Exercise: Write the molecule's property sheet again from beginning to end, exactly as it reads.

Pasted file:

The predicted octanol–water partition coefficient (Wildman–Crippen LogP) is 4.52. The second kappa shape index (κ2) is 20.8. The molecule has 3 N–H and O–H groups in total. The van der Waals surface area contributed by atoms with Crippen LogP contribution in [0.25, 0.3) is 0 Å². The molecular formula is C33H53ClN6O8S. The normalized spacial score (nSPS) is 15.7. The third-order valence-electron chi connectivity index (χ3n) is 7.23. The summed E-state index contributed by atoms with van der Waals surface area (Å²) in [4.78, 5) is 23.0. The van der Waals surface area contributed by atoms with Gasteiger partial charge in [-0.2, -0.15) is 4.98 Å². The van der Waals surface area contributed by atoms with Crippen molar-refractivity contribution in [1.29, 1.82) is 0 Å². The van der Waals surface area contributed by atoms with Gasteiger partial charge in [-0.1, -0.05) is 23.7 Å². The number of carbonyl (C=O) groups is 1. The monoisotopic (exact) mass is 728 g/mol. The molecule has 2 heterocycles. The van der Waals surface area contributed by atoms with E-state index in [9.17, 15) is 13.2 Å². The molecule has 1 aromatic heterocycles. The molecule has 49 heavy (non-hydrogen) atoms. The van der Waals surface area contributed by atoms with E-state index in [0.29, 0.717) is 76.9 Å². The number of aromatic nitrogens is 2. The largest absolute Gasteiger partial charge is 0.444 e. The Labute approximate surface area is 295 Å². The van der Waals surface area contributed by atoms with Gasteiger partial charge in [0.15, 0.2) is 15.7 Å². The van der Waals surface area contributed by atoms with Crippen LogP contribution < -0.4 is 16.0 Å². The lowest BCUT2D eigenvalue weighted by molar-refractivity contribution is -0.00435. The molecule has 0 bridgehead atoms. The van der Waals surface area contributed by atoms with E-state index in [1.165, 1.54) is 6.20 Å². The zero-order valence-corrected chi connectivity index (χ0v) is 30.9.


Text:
The predicted octanol–water partition coefficient (Wildman–Crippen LogP) is 4.52. The second kappa shape index (κ2) is 20.8. The molecule has 3 N–H and O–H groups in total. The van der Waals surface area contributed by atoms with Crippen LogP contribution in [0.25, 0.3) is 0 Å². The molecular formula is C33H53ClN6O8S. The normalized spacial score (nSPS) is 15.7. The third-order valence-electron chi connectivity index (χ3n) is 7.23. The summed E-state index contributed by atoms with van der Waals surface area (Å²) in [4.78, 5) is 23.0. The van der Waals surface area contributed by atoms with Gasteiger partial charge in [-0.2, -0.15) is 4.98 Å². The van der Waals surface area contributed by atoms with Crippen molar-refractivity contribution in [1.29, 1.82) is 0 Å². The van der Waals surface area contributed by atoms with Gasteiger partial charge in [-0.1, -0.05) is 23.7 Å². The number of carbonyl (C=O) groups is 1. The monoisotopic (exact) mass is 728 g/mol. The molecule has 2 heterocycles. The van der Waals surface area contributed by atoms with E-state index in [9.17, 15) is 13.2 Å². The molecule has 1 aromatic heterocycles. The molecule has 49 heavy (non-hydrogen) atoms. The van der Waals surface area contributed by atoms with E-state index in [0.29, 0.717) is 76.9 Å². The number of aromatic nitrogens is 2. The largest absolute Gasteiger partial charge is 0.444 e. The Labute approximate surface area is 295 Å². The van der Waals surface area contributed by atoms with Gasteiger partial charge in [0.15, 0.2) is 15.7 Å². The van der Waals surface area contributed by atoms with Crippen LogP contribution < -0.4 is 16.0 Å². The lowest BCUT2D eigenvalue weighted by molar-refractivity contribution is -0.00435. The molecule has 0 bridgehead atoms. The van der Waals surface area contributed by atoms with E-state index in [1.165, 1.54) is 6.20 Å². The zero-order valence-corrected chi connectivity index (χ0v) is 30.9.